When thinking about my progression as someone who does competitions, there’s a real difference between what I’ll do now, and what I would have done. When Wes and I were in New York together, before we came to California to join Holt Hinshaw Pfau Jones, we would do any competition. Any competition you sent to us, we would do it at night after our jobs. After we started HHPJ, we were doing almost any competition—aside from a competition for a classical city hall. Now I have a firm to run, and it costs a lot of money. It’s one thing when it’s my own selfsacrifice; but requesting a sacrifice of others is not fair if you don’t compensate them. When we do a competition now, we play for real, and it gets expensive. We get competitions where we get paid five grand and we spend $60K. It’s a big hit for the business to do that sort of thing. After doing so many of them over the years, we now try to be selective at trying ones we think we have a shot at—where the energy, alignment of the client and the project and our interests are in sync.
Lesbian Gay Bisexual Transgender Center (Peter Pfau and Jane Cee), San Francisco, CA – Competition (1998)



COMPETITIONS: The Berkeley Montessori School, with its covered walkways, has the feeling of a California mission enclosure. Was this the thought behind the plan? Or was it the practical demands of the program?


PF: There was the challenge of relating to what is clearly an odd centerpiece—the half-Moorish domes of that Santa Fe structure (railroad station), which was done by a Santa Fe staff architect. Oddly enough, I am working for the National Park Service on a building at the Grand Canyon that the same Santa Fe staff architect did. And it’s an equally interesting building. It was a significant, historic building; so we had to configure the new buildings around it in a way that they didn’t touch. So we hit on this idea of creating this inner court with meaningful spaces around it. Because it was a very challenging budget—we knew that from the beginning—our strategy was to make a very simple stucco box that would relate to the stucco of the historic building and attach a tame strip of architecture to it.



 berkeley 004

Berkeley Montessori School, Berkeley, CA (Photo: Paul Dyer Photographer)
Berkeley Montessori School, Berkeley, CA (Photo: Paul Dyer Photographer)



COMPETITIONS: The new synagogue next door actually adds to the site.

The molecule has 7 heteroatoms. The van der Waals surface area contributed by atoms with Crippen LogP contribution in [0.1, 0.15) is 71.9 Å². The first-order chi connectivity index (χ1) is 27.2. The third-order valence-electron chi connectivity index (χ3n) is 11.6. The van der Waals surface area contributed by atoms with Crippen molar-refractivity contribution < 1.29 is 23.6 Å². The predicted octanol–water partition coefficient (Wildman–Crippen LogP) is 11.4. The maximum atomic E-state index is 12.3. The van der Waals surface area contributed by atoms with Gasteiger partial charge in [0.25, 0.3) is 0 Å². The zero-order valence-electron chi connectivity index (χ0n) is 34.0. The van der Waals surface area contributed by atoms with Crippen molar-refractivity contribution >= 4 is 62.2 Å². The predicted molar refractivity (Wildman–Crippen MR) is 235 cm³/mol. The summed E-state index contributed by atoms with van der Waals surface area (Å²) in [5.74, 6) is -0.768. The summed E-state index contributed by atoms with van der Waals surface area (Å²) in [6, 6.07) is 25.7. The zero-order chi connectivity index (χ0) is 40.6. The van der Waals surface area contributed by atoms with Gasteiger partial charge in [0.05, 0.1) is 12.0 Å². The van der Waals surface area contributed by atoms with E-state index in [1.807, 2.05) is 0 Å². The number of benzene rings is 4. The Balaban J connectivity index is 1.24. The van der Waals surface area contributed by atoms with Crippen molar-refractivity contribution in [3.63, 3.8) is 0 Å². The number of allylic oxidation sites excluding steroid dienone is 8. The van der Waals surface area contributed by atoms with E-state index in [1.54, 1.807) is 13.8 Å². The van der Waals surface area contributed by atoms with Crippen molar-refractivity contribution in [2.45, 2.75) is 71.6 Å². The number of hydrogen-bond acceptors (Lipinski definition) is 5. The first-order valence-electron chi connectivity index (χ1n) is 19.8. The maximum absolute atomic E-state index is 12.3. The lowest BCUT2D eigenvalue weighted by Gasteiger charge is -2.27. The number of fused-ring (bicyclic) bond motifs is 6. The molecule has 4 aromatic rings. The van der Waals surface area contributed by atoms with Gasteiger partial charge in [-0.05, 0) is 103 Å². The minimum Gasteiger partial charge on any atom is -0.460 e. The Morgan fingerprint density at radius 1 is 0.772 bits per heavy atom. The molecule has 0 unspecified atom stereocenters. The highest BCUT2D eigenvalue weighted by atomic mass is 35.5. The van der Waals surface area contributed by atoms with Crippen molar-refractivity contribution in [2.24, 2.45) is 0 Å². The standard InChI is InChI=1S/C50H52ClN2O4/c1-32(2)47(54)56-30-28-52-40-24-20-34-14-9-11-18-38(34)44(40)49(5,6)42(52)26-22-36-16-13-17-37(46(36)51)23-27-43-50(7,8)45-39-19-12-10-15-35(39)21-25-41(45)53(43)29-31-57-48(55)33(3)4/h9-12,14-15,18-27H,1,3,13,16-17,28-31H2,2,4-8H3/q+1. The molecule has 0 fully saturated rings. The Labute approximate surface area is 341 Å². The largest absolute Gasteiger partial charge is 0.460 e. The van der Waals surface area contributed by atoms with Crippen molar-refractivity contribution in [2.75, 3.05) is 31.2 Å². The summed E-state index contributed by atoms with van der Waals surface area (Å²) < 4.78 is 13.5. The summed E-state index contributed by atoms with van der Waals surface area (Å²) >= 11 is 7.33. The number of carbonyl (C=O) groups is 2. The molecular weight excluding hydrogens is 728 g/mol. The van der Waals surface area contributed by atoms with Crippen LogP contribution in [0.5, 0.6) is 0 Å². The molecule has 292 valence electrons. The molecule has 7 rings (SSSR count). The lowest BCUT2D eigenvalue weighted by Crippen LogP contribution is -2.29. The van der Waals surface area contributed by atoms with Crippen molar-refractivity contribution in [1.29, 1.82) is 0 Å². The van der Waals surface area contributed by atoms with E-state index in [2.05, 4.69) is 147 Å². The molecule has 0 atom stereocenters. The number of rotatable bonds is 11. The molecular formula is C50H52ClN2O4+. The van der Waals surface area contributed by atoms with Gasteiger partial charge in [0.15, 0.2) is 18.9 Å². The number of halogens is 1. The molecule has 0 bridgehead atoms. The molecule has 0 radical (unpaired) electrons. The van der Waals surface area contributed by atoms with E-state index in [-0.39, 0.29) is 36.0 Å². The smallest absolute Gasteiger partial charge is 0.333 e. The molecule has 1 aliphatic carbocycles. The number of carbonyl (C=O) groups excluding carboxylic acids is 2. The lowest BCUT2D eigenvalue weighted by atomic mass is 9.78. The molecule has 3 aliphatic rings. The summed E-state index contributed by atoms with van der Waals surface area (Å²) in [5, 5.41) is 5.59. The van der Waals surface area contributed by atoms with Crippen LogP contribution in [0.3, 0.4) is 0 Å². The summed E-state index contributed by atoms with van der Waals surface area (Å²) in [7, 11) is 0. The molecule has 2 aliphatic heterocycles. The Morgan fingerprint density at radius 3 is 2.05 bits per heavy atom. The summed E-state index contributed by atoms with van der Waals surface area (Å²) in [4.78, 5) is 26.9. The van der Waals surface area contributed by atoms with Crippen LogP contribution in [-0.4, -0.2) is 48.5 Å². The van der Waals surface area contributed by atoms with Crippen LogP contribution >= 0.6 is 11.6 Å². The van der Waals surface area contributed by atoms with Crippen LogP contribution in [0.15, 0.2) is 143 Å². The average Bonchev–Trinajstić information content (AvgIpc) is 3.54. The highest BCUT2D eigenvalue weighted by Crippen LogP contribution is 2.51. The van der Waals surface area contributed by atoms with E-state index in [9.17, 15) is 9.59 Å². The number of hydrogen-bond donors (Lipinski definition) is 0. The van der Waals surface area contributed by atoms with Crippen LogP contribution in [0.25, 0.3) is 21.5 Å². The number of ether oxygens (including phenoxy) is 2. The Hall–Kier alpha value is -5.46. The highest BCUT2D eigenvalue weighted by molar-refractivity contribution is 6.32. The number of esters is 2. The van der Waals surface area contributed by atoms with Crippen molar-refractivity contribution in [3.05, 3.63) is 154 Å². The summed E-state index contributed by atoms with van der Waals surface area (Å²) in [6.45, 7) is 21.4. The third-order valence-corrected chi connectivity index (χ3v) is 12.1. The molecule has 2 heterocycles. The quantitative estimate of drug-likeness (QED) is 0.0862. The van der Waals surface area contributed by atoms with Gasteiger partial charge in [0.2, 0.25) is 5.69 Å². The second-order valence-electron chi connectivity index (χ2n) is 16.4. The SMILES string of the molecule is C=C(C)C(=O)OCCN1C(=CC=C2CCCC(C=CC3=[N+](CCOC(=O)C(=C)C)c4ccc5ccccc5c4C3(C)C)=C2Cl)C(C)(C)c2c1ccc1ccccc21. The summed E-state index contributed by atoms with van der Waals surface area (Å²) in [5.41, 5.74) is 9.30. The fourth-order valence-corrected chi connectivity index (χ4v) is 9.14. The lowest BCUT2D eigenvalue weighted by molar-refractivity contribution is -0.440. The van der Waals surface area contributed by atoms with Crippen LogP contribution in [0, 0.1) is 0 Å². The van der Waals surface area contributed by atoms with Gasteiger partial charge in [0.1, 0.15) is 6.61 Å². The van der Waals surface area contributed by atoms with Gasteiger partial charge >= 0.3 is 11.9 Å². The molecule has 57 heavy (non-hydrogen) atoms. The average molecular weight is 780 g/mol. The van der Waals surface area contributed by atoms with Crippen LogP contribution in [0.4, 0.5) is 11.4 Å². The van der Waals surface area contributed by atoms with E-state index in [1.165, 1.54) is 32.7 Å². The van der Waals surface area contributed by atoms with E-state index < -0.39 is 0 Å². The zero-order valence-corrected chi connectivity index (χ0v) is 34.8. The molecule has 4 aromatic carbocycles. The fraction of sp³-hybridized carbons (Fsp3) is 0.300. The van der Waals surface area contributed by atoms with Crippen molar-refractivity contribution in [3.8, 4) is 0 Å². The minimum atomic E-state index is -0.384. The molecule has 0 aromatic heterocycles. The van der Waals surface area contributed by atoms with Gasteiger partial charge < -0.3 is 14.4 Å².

PF: The architect who designed the synagogue was an old friend, and we had a very meaningful dialogue with them. There is a great working relationship between the two: there is a memorandum of understanding where we create less parking between the two sites, because their use is different. The school needs parking until 3 pm, and they need parking from 4 pm on. So we were able to create an overlap of spaces.There is also a shared drop-off.

COMPETITIONS: We need good architecture in the public domain. But in talking to architects who have had numerous problems with contractors on a public projects, it always seems to boil down to taking the lowest bidder. This is hardly peculiar to San Francisco, but it is a nationwide dilemma. Is there any remedy for this?


PF: A lot of public entities are wrestling with different delivery methodologies. So you will see a lot of design/build pairings. With the design/build pairing, you can do these things called best value analysis, where it is not necessarily price, but best value. We try to avoid situations where the outcome will be
bad, especially if I get up in the morning and come into work facing bad outcomes and a building you aren’t proud of. You can see that there are a lot of institutional clients who are endeavoring to prevent the low-bid outcome, because it’s pretty much universally awful.

   We can’t draw enough drawings to enforce a low-bid situation to have a good outcome. The day is long, and there is a lot of opportunity for wiggling and putting bad work, being reluctant about taking it out to replacing it with good work. So we just end up remodeling the deviations from our drawings to get a project that looks like what we want it to look like. That should be avoided. Our profession is challenged, and I wonder whether we shouldn’t be looking to a European model. They care more about design.


COMPETITIONS: Which projects are you working on presently?


PF: Some green designs—the San Francisco Friends School, and a new classroom building at City College which is a green building.



Friends School, San Francisco, CA


COMPETITIONS: The City College project is a public entity.


PF: In that case there was a real motivation for green design and a good quality of design. That made for a good situation for us. We are also doing a private school in Oakland and Sacred Heart schools where we are just completing their master plan and a field house. The highest profile project we have in the office at the moment is the SPUR Urban Center, located on Mission Street. It’s a little like the Urban Center in New York, with a focus on research and planning.


University of the Pacific McGeorge Law School Library, Sacramento, CA
aerial draft fin
Grand Canyon Village Interpretive Center, Grand Canyon National Park, AZ (Rendering: Christopher Grubbs)